Robber's Roost Trail
Slot canyon above cave (view E)

On the way down, stay on the south (right) side of the canyon and pick up the trail that heads east across the slope and towards the smaller cave. After that cave, the trail continues eastward, makes one big switchback (Wpt. 03), drops into the bottom of the canyon (Wpt. 04), and rejoins the main trail to close the loop. From there, retrace you footprints down the canyon and back to the trailhead.

Robber's Roost Trail
Caves on S side of canyon (view W)
Local legend has it that during the pioneer days, Robber's Roost was used by horse thieves as hideout around 1885. They say the outlaws put up a fence and used the canyon for a corral, used the caves for shelter, and used high points around the caves as vantage points for spotting approaching lawmen. They also say the bandits stashed stolen goods around Robber's Roost, so perhaps there is some treasure in the hills. This makes a good story, but looking at the cave makes me wonder if it was such a good place to live.
Robber's Roost Trail
Robbers Roost Cave (view from highway)
Robber's Roost Trail
Robbers Roost Cave (view from trailhead)
Robber's Roost Trail
Low on the trail (view SW)
Robber's Roost Trail
Low on the trail (view SW)
Robber's Roost Trail
Low on the trail (view W)
Robber's Roost Trail
Middle of the trail (view W)
Robber's Roost Trail
Trail below cave (view W)
Robber's Roost Trail
Below cave (view W from trail)
Robber's Roost Trail
Robbers Roost Cave (view E)
Robber's Roost Trail
Robbers Roost Cave (view E)
Robber's Roost Trail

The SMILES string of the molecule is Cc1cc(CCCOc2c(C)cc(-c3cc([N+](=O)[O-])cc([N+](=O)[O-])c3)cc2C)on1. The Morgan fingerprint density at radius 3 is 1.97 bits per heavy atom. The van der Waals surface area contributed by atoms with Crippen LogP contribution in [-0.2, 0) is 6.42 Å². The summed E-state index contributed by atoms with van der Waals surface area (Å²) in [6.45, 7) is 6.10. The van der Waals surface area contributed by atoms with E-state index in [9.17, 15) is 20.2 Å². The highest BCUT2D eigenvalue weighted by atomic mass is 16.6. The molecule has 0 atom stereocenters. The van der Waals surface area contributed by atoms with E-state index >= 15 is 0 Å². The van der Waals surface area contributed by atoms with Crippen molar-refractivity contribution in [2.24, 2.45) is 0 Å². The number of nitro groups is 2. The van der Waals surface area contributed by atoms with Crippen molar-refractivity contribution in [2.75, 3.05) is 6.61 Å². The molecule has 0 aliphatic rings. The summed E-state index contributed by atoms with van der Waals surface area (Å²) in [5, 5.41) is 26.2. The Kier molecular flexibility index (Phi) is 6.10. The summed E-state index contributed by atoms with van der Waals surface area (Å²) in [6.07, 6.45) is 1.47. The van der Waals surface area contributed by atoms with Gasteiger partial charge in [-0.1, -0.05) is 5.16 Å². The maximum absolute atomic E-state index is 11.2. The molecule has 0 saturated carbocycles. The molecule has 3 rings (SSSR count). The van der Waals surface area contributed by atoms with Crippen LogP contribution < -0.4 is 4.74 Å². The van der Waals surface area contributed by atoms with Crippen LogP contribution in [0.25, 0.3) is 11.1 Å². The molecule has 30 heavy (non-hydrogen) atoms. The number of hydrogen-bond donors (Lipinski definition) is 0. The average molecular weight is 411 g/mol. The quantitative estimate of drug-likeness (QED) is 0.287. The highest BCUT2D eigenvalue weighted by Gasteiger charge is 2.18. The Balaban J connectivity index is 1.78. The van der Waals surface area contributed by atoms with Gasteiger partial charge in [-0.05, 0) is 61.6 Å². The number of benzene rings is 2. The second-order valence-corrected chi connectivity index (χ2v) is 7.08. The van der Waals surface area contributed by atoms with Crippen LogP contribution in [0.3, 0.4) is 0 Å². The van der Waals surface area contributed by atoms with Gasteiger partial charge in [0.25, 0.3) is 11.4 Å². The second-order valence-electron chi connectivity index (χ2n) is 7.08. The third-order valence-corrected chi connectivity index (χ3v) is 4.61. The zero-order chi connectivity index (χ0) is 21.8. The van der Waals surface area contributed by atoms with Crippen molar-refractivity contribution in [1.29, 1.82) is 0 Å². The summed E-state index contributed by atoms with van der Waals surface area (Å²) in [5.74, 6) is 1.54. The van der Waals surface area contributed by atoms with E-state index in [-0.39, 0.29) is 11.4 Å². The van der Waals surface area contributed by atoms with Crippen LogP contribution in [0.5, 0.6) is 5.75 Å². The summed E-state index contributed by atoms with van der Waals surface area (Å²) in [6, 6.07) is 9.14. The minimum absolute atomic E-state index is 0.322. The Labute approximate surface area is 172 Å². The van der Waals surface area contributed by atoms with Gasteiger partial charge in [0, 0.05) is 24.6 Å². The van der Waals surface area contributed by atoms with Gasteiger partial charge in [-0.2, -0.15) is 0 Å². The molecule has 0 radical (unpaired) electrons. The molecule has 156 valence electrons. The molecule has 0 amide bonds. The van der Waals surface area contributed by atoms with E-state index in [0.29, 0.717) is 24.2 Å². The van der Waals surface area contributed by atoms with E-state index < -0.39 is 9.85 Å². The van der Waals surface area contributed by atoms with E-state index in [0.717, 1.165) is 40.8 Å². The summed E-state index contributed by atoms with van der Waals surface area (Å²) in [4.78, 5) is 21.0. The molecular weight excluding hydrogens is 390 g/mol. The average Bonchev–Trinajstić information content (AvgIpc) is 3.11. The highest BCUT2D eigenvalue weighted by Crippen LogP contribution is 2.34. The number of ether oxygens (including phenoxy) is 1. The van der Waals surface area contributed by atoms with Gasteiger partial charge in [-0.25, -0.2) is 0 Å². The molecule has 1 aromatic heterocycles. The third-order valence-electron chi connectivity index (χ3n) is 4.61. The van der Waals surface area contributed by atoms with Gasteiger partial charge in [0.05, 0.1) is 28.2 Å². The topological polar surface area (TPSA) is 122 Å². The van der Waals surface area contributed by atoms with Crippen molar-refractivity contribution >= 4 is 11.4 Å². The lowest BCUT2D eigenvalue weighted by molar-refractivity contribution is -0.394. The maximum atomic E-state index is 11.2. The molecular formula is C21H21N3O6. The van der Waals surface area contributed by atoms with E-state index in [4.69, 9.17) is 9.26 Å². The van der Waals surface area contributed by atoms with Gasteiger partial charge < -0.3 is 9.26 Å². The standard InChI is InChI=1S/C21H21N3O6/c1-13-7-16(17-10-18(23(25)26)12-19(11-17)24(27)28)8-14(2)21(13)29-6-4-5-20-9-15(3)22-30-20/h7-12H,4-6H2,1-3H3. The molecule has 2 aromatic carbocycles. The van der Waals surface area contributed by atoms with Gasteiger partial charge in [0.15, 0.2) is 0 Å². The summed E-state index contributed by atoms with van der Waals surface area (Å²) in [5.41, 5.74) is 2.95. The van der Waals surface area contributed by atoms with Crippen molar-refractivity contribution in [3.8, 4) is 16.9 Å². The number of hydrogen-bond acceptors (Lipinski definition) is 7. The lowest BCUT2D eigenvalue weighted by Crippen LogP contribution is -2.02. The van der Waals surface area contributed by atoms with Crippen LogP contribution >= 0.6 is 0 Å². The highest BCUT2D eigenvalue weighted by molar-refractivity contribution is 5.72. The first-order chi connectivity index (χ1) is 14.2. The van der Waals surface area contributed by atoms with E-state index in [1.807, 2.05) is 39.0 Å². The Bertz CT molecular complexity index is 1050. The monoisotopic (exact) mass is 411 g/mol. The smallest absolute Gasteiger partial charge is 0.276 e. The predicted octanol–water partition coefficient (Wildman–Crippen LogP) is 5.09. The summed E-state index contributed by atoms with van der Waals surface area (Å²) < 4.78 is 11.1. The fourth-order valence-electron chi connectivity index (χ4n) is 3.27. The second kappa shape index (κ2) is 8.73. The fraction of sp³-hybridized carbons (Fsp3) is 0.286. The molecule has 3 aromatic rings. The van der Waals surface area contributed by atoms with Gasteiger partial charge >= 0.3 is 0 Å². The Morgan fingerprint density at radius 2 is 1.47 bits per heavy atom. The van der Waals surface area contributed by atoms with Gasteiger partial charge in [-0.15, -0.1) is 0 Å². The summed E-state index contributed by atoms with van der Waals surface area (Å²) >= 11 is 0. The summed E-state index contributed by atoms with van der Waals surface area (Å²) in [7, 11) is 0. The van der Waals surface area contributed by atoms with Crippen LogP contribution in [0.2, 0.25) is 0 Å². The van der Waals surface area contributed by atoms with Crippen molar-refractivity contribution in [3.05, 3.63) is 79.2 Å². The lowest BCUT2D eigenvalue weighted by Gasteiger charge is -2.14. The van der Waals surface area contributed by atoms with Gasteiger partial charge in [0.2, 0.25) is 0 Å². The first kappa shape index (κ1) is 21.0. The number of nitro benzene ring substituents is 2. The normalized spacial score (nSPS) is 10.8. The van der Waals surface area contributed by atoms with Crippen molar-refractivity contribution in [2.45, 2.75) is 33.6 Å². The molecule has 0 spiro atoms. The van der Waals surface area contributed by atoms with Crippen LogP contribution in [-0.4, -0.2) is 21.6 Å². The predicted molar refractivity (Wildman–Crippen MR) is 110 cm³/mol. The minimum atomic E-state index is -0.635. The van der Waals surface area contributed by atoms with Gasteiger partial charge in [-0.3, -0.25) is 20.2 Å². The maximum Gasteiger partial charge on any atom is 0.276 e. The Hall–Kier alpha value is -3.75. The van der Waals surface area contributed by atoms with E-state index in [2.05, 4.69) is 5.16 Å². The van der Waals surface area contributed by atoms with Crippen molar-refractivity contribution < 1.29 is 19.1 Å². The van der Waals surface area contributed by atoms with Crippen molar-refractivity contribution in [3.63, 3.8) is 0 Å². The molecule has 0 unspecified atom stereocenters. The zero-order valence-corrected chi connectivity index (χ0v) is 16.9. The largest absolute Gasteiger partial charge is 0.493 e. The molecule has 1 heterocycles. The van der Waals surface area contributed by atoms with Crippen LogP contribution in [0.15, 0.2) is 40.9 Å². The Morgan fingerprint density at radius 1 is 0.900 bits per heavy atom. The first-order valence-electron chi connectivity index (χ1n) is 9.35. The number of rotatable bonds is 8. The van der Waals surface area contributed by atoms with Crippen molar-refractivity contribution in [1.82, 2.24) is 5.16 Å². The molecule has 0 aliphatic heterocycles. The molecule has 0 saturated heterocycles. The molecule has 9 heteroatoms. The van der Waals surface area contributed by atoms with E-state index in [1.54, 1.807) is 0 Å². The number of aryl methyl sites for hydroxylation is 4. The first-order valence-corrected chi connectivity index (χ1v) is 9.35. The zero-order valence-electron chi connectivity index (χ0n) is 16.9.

High on the trail (view W)
Robber's Roost Trail
Slot at top of the canyon (view W)
Robber's Roost Trail
Slot at top of the canyon (hikers looking up pour-over; view W)
Robber's Roost Trail
Boulders in pour-over at top of the canyon (view W)
Robber's Roost Trail
Top of the trail (view E)
Robber's Roost Trail
Hikers starting down loop trail (view NW)
Robber's Roost Trail
Caves on south wall (view SW)
Robber's Roost Trail
Inside cave on south wall (view S)
Robber's Roost Trail
Inside cave on south wall (view N)
Robber's Roost Trail
Descending middle of the trail (view E)
Robber's Roost Trail
Descending middle of the trail (view E)
Robber's Roost Trail
Robbers Roost Cave from descent trail (view N)
Robber's Roost Trail
Descending middle of the trail (view SE)
Robber's Roost Trail
Looking back up middle of the trail (view NW)
Robber's Roost Trail
Descending middle of the trail (view SE)
Robber's Roost Trail
Descending middle of the trail (view NW)
Robber's Roost Trail
End of descent loop at main trail (view NW)
Robber's Roost Trail
Hiker at end of the trail (view W); watch for traffic on highway!

Table 2. Hiking Coordinates Based on GPS Data (NAD27; UTM Zone 11S). Download GPS Waypoints (*.gpx) file.

Wpt. Location UTM Easting UTM Northing Elevation (ft) Point-to-Point Distance (mi) Cumulative Distance (mi) Verified
01 Robber's Roost Trailhead 624884 4018232 7,914 0.00 0.00 GPS
04 Start Loop 624709 4018120 8,004 0.14 0.14 GPS
02 Head of the Canyon 624667 4018104 8,004 0.03 0.17 GPS
03 Bend of Switchback 624766 4018093 8,035 0.07 0.24 GPS
04 End Loop 624709 4018120 8,004 0.05 0.29 GPS
01 Robber's Roost Trailhead 624884 4018232 7,914 0.14 0.43 GPS

 
Note: All distances, elevations, and other facts are approximate.
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© 2014 Jim Boone; Last updated 120603